Snippets aren't as smart as other Dreamweaver features.
Dreamweaver's usually good about warning you before you
make a mistake, but it doesn't make a peep if you're adding
a snippet incorrectly.
For instance, when you use one of the program's form snippets
to add, say, a text field to a page, Dreamweaver doesn't
check to see if you're really putting the snippet into a form.
Dreamweaver doesn't let you know if the required <form>
tag is missing, and certainly won't add it itself. Furthermore,
if you're working in Code view, Dreamweaver lets you add
snippets to the <head> or even outside the <html> tags altogether,
which is useful when creating dynamic Web pages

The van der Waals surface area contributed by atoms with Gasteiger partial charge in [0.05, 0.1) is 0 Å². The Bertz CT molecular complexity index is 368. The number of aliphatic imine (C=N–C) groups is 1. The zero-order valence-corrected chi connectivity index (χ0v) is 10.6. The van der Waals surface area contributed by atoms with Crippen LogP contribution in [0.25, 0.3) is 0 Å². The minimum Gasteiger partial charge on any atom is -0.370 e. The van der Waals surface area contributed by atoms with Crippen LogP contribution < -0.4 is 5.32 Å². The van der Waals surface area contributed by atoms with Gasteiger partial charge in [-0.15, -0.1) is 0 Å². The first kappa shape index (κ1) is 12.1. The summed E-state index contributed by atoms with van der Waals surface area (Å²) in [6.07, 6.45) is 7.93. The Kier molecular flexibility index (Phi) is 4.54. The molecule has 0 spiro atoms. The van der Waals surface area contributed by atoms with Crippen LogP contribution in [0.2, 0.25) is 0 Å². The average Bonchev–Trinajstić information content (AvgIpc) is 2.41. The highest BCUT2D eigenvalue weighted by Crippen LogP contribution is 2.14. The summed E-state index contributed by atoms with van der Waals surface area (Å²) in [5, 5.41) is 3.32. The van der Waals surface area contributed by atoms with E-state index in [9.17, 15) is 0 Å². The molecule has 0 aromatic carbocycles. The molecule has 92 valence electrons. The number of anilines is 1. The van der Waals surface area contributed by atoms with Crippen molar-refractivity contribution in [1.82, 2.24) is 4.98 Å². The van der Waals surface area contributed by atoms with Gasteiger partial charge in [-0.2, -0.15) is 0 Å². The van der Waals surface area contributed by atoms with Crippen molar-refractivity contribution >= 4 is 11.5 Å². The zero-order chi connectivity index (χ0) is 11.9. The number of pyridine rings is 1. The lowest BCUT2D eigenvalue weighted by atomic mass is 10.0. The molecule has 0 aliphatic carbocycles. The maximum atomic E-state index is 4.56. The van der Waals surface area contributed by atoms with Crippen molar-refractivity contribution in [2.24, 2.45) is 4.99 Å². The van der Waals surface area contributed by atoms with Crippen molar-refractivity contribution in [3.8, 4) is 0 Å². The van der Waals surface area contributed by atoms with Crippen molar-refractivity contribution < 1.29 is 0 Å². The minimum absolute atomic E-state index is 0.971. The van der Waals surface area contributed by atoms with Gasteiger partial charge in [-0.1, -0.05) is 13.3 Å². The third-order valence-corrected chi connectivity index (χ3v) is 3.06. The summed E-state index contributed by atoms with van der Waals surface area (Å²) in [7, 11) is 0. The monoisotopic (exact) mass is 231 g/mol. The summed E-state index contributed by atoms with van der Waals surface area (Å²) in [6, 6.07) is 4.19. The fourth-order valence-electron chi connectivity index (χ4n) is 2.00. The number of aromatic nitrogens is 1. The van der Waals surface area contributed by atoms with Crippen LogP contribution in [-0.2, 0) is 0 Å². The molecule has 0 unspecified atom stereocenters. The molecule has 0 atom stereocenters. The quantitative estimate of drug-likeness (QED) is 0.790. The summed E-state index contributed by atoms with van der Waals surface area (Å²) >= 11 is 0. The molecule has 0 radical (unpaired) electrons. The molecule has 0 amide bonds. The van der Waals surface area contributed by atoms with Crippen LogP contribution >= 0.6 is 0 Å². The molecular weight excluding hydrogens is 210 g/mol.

that include server-side programming code, but just creates
messy and invalid HTML on normal Web pages.
Furthermore, snippets don't take advantage of Dreamweaver's
site management features to keep track of links or paths
to images. Suppose you create a snippet that includes an
image. If you insert that snippet into another page, the image
may not show up correctly. If you create a snippet that
includes a link from one page to another on your site, that
link is also unlikely to work in another page.
So it's best to create snippets without images or links-but
there are workarounds. For instance, you can create snippets
with fake links梪se nothing but the # symbol for the
link, for example梐nd update the link after you insert the
snippet into a page. For images, you can use Dreamweaver's
Image Placeholder object to simulate a graphic in a snippet
(choose InsertImage ObjectsImage Placeholder). After
adding the snippet to the page, update the placeholder with
your real image file.
If you want to create reusable content that can keep track
of links and images, see Dreamweaver's Library feature,
described in Section 17.5.